An integrated approach to food production and consumption, environmental quality, sustainable resource use and health can be achieved by policies that promote the local production of fresh foods. This innovative approach to urban agriculture can address deficiencies in the nutrition of citizens and reduce the risk of food-borne and non-communicable diseases while simultaneously promoting food security. Food security means that all people continually have "physical and economic access to enough food for an active, healthy life." This concept implies that food production and consumption are sustainable, governed by principles of equity and that "the food is nutritionally adequate and personally and culturally acceptable; and that food is obtained (and consumed) in a matter that upholds basic human dignity." (Pederson, et al., 2000).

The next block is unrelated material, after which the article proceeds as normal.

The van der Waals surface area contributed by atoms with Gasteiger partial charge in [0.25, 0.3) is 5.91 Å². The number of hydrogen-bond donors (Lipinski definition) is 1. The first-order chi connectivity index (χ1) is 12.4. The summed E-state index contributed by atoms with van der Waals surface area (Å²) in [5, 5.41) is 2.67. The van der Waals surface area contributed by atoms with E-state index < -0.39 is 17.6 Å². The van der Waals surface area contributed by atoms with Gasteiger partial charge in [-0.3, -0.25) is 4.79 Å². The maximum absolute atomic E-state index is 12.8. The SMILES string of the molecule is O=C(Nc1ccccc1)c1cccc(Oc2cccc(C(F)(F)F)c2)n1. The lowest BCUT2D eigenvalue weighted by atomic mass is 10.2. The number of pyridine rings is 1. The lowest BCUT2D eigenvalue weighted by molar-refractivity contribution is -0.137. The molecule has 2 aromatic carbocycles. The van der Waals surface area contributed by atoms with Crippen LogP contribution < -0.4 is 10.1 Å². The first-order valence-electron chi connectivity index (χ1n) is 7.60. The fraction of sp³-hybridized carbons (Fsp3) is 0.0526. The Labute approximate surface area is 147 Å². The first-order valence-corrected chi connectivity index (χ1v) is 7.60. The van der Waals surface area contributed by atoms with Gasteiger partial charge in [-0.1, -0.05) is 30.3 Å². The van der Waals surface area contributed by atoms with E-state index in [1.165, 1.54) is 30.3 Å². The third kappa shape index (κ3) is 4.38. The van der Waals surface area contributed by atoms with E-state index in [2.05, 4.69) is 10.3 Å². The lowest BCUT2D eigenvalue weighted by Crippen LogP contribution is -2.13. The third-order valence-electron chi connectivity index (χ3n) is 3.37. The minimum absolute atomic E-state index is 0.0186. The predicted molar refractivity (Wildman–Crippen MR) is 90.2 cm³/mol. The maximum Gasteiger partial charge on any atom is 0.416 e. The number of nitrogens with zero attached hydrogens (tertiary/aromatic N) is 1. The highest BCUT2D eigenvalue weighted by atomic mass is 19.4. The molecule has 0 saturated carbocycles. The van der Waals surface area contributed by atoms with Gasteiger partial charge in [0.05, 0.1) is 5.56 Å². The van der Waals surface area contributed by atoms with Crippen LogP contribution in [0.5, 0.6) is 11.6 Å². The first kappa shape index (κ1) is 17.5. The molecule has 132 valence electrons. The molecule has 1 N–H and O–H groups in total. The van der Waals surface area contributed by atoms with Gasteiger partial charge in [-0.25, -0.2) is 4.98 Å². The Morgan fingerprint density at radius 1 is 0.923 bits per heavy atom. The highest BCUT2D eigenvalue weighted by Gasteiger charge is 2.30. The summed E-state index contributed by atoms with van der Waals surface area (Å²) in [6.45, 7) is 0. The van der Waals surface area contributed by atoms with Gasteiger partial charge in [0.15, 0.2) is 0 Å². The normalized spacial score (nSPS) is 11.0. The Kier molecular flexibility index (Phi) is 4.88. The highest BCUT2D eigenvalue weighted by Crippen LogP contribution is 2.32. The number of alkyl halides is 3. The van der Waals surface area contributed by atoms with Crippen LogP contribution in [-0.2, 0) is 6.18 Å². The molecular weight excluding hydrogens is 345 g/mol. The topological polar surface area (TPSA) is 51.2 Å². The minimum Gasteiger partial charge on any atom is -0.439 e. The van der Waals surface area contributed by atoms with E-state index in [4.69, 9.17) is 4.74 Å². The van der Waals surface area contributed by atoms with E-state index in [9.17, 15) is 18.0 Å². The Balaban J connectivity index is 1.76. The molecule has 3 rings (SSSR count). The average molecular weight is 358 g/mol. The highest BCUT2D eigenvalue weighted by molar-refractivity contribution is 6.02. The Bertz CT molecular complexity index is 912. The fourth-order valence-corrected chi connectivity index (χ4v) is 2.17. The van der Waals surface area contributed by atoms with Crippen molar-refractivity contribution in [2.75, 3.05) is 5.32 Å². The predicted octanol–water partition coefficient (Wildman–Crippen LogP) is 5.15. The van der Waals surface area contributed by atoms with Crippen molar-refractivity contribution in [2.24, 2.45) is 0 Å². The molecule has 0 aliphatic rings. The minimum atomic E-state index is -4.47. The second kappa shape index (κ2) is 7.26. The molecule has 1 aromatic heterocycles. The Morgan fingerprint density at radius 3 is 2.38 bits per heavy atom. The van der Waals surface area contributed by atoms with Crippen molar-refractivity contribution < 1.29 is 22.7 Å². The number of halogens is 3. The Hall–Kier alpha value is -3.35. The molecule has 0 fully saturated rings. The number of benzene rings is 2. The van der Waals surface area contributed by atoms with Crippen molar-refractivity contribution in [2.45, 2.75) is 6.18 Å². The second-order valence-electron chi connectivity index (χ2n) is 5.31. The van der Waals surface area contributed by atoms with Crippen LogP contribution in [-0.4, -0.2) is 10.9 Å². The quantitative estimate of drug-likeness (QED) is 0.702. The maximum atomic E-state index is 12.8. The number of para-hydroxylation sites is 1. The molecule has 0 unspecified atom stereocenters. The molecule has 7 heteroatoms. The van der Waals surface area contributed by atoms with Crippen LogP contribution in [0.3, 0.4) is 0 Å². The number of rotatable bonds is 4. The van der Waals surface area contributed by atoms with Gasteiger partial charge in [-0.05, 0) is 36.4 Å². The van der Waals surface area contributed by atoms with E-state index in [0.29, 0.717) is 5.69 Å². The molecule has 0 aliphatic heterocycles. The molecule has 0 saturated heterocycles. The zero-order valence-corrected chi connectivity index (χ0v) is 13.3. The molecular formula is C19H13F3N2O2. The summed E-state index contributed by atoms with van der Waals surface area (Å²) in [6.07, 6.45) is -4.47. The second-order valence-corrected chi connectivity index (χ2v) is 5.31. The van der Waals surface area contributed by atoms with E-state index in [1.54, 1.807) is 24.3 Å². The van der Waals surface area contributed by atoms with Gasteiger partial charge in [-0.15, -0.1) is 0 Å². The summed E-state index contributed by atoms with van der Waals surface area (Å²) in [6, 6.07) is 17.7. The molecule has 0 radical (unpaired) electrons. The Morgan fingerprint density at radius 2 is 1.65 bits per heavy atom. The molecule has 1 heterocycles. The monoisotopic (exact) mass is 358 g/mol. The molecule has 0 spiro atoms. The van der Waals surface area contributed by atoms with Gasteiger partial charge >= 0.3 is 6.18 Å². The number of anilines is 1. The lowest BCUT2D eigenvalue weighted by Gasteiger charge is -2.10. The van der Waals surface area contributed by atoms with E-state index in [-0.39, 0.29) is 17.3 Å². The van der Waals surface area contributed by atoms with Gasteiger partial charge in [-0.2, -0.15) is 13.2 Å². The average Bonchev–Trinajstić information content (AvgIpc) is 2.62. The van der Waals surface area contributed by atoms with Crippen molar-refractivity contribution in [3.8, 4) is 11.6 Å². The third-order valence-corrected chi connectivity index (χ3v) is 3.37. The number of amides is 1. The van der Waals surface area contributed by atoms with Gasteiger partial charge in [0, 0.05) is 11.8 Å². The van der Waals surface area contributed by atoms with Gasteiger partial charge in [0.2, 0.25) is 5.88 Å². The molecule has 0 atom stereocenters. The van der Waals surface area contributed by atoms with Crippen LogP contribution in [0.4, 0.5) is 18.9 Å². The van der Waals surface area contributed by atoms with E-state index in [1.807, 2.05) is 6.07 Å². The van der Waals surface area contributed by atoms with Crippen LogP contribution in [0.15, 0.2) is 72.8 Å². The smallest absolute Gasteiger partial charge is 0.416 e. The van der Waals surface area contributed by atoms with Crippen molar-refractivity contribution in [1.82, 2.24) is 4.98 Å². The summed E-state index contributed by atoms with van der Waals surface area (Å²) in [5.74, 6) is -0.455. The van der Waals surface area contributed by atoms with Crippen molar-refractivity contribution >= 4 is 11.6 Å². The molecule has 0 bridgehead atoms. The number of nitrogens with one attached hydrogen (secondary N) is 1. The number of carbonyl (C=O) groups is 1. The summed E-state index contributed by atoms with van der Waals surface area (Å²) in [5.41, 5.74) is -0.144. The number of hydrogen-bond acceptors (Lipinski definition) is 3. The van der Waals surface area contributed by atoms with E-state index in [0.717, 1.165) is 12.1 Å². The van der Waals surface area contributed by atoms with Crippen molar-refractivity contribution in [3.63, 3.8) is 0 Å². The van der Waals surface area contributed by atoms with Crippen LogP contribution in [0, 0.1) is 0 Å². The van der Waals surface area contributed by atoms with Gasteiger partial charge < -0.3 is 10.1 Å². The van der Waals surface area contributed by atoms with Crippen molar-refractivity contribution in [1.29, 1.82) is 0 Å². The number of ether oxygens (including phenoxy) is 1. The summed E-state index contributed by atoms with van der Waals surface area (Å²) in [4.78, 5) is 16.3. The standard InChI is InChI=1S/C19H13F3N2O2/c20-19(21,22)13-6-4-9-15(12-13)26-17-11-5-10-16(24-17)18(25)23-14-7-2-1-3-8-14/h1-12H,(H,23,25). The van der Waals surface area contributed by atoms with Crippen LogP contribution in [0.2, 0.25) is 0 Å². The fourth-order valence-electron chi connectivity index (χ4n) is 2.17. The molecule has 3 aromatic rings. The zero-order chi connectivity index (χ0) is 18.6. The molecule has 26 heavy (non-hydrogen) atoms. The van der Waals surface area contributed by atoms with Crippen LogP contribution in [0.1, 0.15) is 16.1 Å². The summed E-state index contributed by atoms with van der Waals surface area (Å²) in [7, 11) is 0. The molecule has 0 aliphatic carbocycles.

2. A clean, safe physical environment of high quality, including housing quality. Urban environments are known to be an important determinant of quality of life and well-being following the results of numerous studies in a range of disciplines cited in other chapters of this Handbook. The multiple components of private and public buildings, infrastructure and services, as well as public outdoor space ought to be considered in terms of their potential and effective contribution to physical, social and mental well-being. It has been common for the World Health Organization to refer to the following eight main components of urban environments.